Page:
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Seroprevalence of tetanus antibodies among pregnant women in Duhok Governorate, Iraq.

Maternal and Child Health Care Section, Department of Preventive Health, Duhok General Directorate of Health, Duhok, Iraq.
Eastern Mediterranean health journal = La revue de santé de la Méditerranée orientale = al-Majallah al-ṣiḥḥīyah li-sharq al-mutawassiṭ 06/2012; 18(6):573-8.
Source: PubMed

ABSTRACT Maternal immunization with tetanus toxoid (TT) is the most effective was to prevent neonatal tetanus. In Duhok, Iraq data indicate low vaccination coverage. This study assessed TT immunization status among 600 randomly selected pregnant women attending Azadi teaching hospital, Duhok for delivery, by both tetanus antibody seroprevalence and TT history. WHO criteria for protective levels were used for seroprevalence and vaccination history. Overall, 90% of the women at delivery had protective tetanus antitoxin titres compared to only 55% considered protected according to their vaccination history. Immunity rates for women who had received no TT vaccination, 1 dose, 2 doses and > or = 3 doses were 28.0%, 92.6%, 100.0% and 99.0% respectively. Groups with lower serological immunity levels were women aged less than 25 years, those reporting no history of vaccination and those living in Akre, Bardarash or Shekhan districts of Duhok. Tetanus immunity determined by seroprevalence of tetanus antitoxin levels exceeded that estimated by vaccination history, and serological markers should be used instead of vaccination history in determining immunity status.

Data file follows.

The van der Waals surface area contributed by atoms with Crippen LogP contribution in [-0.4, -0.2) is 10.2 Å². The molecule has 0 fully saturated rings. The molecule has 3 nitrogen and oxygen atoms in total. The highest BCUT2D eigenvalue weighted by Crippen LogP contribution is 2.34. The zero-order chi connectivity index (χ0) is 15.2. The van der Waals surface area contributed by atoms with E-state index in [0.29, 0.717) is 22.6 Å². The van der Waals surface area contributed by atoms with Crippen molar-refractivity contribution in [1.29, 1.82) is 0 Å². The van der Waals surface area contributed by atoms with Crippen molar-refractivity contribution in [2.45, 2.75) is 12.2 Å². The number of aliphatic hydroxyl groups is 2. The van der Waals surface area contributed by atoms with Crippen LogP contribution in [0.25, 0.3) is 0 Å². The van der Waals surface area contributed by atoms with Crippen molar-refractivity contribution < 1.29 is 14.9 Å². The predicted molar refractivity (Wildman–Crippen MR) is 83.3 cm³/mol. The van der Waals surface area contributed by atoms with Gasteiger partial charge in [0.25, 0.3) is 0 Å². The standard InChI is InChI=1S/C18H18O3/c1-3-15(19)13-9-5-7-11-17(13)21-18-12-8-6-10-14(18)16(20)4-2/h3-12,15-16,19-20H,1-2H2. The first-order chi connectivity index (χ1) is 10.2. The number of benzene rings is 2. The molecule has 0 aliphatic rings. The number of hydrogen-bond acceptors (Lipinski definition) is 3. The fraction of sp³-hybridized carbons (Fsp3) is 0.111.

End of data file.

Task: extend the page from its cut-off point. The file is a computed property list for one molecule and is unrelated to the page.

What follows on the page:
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    ABSTRACT: Serologic data on diseases that are preventable by vaccine are useful to evaluate the success of immunization programs and to identify susceptible subgroups. To provide national estimates of immunity to diphtheria and tetanus by measurement of serum antibody levels. Examination of data from the Third National Health and Nutrition Examination Survey, a representative cross-sectional sample of the U.S. population. 89 randomly selected locations throughout the United States. 18 045 persons 6 years of age or older who were examined from 1988 to 1994. Serum samples obtained at a single time point were tested for diphtheria and tetanus antitoxin. Overall, 60.5% of Americans 6 years of age or older had fully protective levels of diphtheria antibody (> or =0.10 IU/mL) and 72.3% had protective levels of tetanus antibody (> 0.15 IU/mL). Ninety-one percent of Americans 6 to 11 years of age had protective levels of both diphtheria and tetanus antibody; this proportion decreased to approximately 30% among persons 70 years of age (29.5% for diphtheria and 31.0% for tetanus). Adult Mexican-Americans were slightly less likely to have protective levels of antibody to both toxins. Only 47% of persons 20 years of age or older had levels that were protective against both diseases, and only 63% of adults who were protected against tetanus were also protected against diphtheria. A substantial proportion of adults in the United States do not have antibody levels that are protective against diphtheria and tetanus. In addition, although the recommended vaccine is a combination of tetanus and diphtheria, only 63% of adults with protective antibody to tetanus also had protective antibody to diphtheria.
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